Cambodia’s anticipated entry into the World Trade Organization this September has critics worried that further opening the country’s health care system to foreign health care and drug companies will damage efforts to establish a viable health care system.
The WTO facilitates business between corporations and member states by encouraging nations to reduce or eliminate restrictions over how foreign companies can operate within their borders, a phenomenon called liberalization or deregulation. The WTO can impose sanctions on states in violation of agreements.
Cambodia would be the first nation categorized by the WTO as a least-developed country to join the organization since its founding in 1995. Cambodia is scheduled to complete procedures for membership at a meeting today in Geneva.
In an e-mail last week, a WTO official wrote that a least-developed country such as Cambodia will get more leeway than developed countries in terms of how many industries it must open to foreign companies. However, he wrote, “there may be some pressure in membership negotiations to allow some foreign competition in sectors that are already liberalized,” as health care is becoming.
According to Dr Jim Tulloch, representative of the World Health Organization, entering the WTO could affect two aspects of health care: It will likely increase the number of private clinics that would be too expensive for most Cambodians and create uncertainty about whether countries that manufacture generic versions of patented drugs will still be able to export them to Cambodia.
Sok Siphana, secretary of state for the Ministry of Commerce and a leader in Cambodia’s efforts to join the WTO, said a growing number of Cambodians can afford private health care and are going abroad to receive it.
“Money is going out and not benefiting our country,” he said.
In addition the foreign doctors staffing private clinics would provide their Cambodian counterparts with insights into more sophisticated techniques currently unavailable here, he said.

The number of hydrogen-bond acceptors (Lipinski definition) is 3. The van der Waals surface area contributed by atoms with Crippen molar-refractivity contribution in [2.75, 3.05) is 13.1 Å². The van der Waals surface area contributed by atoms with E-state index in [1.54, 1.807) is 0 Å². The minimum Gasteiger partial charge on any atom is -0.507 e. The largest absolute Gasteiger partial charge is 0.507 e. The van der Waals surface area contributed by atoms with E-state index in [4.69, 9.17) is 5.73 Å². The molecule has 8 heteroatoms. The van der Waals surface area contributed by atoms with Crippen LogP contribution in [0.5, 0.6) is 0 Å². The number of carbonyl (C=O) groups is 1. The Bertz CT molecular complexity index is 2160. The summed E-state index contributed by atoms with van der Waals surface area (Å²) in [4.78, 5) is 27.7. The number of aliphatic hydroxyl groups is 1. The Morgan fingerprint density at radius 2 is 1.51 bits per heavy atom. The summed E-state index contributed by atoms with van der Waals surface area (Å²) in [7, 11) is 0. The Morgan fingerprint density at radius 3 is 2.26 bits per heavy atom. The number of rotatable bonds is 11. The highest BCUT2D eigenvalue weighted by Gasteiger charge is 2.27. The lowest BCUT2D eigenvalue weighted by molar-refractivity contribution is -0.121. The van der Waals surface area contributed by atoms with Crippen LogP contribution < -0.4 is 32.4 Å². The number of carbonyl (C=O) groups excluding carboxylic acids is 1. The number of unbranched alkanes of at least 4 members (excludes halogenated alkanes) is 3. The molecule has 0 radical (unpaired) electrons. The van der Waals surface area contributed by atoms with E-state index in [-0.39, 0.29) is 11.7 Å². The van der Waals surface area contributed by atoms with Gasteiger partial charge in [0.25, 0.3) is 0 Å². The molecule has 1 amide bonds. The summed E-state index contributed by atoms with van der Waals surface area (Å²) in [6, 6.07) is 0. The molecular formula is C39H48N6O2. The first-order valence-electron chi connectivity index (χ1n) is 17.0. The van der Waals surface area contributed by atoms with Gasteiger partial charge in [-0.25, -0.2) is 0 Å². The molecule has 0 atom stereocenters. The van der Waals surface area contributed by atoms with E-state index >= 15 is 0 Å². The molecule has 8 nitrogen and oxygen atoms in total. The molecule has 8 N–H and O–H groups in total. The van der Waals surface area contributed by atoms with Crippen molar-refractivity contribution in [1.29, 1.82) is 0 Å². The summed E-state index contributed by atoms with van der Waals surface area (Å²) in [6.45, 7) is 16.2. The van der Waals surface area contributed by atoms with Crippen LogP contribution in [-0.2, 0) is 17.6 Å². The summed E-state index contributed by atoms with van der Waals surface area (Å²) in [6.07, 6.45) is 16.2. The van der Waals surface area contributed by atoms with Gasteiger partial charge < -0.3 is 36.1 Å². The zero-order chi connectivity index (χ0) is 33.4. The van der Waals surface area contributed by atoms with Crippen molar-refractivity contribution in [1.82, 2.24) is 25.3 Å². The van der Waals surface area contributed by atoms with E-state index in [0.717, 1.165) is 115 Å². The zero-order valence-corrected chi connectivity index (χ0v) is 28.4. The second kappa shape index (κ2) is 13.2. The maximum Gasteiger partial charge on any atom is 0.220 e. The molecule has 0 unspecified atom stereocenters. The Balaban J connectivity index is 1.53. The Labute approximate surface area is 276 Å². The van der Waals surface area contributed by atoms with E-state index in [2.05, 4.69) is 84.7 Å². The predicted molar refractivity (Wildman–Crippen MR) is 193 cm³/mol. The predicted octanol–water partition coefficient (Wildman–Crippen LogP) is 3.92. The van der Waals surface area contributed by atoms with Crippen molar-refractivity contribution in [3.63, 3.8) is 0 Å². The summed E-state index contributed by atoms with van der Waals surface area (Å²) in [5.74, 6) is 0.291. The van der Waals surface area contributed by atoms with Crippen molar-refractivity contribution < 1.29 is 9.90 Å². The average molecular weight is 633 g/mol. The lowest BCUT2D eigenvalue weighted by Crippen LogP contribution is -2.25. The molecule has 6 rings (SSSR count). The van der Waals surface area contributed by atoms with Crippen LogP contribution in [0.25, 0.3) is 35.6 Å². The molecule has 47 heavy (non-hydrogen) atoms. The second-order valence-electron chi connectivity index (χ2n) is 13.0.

Sok Siphana was unconcerned that the best doctors would leave public clinics to join private ones in search of better pay since “that has already happened.”
An increase in private clinics would “make no difference” for those who cannot afford them, Sok Siphana said. “We’ve been liberalizing without even knowing it.”
But some critics say Liberalization has not necessarily improved the medical care in Cambodia.
According to a 2003 International Monetary Fund report, between 1997 and 2001 the number of hospital beds, health care workers and nurses declined as the population increased by 1.6 million. The number of doctors increased.
Tulloch said he was “skeptical” that foreign doctors in Cambodia would increase the expertise of their Cambodian counterparts. “It’s reasonable to assume that their primary interest is to profit,” he said Friday. “And there’s more money to be made out of bad medicine than out of good medicine.”
All nations in the WTO sign the Agreement on Trade-Related Aspects of International Property Rights, an intellectual property treaty. In the health care field it ensures that drug patent-holders receive payments for the use of their drugs. It ensures, the WTO official wrote, that pharmaceutical companies “have an incentive to produce more drugs.”
Concerned that this would prevent poor countries from obtaining necessary generic drugs, especially drugs to treat HIV/AIDS, a declaration produced at the WTO meeting in Doha, Qatar, in November 2001 states “the TRIPS agreement does not and should not prevent members from taking measures to protect public health.”
Victor van Spengler, a consultant to Medecins sans Frontieres assisting the Ministry of Health, said the US has led efforts to ensure the declaration is not legally binding. Despite this, he said Cambodia, as a least-developed country, will be able to import the generic drugs it cannot produce from countries such as Thailand until 2016. But it has not yet been determined whether under TRIPS regulations, Thailand will be able to export drugs to Cambodia.
“That’s the big question,” van Spengler said Sunday. “You can’t predict accurately what will happen.”
But he doubted that Thailand would stop exporting drugs to Cambodia unless under severe international pressure. Similarly, he said, pharmaceutical companies might be willing to cut their losses when it comes to Cambodian AIDS patients.
“From a public relations point of view, it’s not something to act very aggressively on,” he said.
The uncertainty about the international sale of drugs extends to NGOs that purchase drugs for distribution in Cambodia.
Richard Vermeer, head of mission in Cambodia for Medecins sans Frontieres Holland-Belgium-Switzerland, said putting drug-maker profits above the health of the poor could have devastating consequences. “Make your money in Europe,” he said, “and leave Cambodia out of it.”